I've always thought of advertising as one of the "creative arts." For some, this helps assuage an artistic ego—a pretense at making culture. For me, it's because the artistic side of the industry has always been a vital servant to its commercial intent.
Creativity charms and cajoles. And in doing so, it earns the right for a brand's commercial message to be heard. It's the sugar that helps the marketing message go down.
Marketing that relies solely on relevance—right message, right person, right time—can miss this.
As fast as we build the tech to pump such ads out, so consumers seek the tech that blocks them. A robot war that no marketer wins.
A recent article in The New York Times said the problem with modern advertising is that "people hate it" and that the rise of subscription-based content models shows people are "paying to avoid it."
And it doesn't help that we're in a "golden age" of content. Our eyeballs are spoiled by everything from high-end television to low-brow memes. Advertising content pales by comparison.
Marketing must prove its worth: offer value, be worthwhile—and worth attention—in its own right.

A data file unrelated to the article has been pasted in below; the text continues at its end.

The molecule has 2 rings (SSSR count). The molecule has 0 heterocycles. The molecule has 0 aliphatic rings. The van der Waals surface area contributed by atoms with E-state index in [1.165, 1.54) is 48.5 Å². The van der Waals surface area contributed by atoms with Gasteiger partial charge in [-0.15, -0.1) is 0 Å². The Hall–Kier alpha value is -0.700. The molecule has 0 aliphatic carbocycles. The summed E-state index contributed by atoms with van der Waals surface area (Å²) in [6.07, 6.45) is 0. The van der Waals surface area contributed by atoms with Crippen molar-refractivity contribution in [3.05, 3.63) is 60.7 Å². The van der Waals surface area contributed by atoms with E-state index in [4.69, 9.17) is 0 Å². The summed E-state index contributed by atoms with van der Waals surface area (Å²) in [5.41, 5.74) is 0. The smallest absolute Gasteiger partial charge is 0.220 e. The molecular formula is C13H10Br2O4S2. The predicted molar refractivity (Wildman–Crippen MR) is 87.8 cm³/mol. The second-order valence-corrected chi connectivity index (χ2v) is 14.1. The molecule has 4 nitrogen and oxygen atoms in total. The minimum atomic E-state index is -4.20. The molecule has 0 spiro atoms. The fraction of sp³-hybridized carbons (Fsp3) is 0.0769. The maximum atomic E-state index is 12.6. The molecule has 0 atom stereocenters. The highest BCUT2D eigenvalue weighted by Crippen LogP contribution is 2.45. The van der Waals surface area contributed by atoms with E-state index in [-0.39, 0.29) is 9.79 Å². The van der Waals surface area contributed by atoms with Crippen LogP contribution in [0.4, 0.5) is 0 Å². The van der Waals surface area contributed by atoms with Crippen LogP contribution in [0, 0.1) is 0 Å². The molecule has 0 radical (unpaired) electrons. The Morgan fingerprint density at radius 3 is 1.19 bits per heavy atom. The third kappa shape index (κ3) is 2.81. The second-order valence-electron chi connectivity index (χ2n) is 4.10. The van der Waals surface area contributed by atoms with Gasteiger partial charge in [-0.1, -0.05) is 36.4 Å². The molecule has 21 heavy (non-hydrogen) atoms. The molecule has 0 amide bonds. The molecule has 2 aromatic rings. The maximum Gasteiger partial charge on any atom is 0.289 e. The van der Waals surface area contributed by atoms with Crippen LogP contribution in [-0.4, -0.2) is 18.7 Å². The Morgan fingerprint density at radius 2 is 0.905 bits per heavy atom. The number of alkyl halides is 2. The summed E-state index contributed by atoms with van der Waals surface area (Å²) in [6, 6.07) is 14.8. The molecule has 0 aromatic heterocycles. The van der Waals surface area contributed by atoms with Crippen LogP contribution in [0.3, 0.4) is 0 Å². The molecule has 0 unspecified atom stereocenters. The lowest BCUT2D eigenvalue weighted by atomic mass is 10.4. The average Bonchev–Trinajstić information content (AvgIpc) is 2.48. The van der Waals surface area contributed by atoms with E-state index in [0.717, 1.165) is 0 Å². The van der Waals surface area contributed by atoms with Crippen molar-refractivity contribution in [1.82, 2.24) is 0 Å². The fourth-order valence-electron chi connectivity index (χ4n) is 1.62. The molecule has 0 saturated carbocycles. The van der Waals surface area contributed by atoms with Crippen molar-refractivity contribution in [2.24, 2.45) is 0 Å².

Relevance is part of that answer. And the quantity of our inputs has never been greater. But we must match it with the quality of our outputs. Big data needs big ideas.
Simply put, great creative work performs better, commercially speaking. In his book The Case for Creativity, James Hurman observed that creatively awarded campaigns deliver 11 times the return on investment of non-creatively awarded campaigns, and that Cannes Lions Creative Marketer of the Year companies outperform the stock market by a factor of 3.5.
What's more, the effects of creativity can be felt relatively quickly. In 2015, Alessandro Michele was appointed as creative director of Gucci, a luxury marque which had become somewhat stale and staid. His bold modernization and democratization of the brand turned its fortunes around, seeing double-digit sales growth by the following year, and more than doubling revenues from €3898m to €8285m between 2015 and 2018. Creativity makes money.
At the other end of the spectrum, everyday brands like Birds Eye have also reaped the rewards of better, more creative advertising. The U.K. frozen food giant was declining at a rate of between 5 percent and 6 percent for three or four years in a row, but in 2018 returned to growth of 4 percent, thanks to an investment in creating an emotional connection with customers. Plus, the brand has reported that a shift to more creative marketing has helped boost average ROI by 24 percent.
Creative choices are not a matter of folly. They are made to lift the work up so that it competes with the content that people are choosing to consume.
Marketing must be good enough to interrupt Stumptown. To interrupt selfies on Instagram. To interrupt dance memes on TikTok.
Creativity can turn an unwanted intrusion into a welcome break.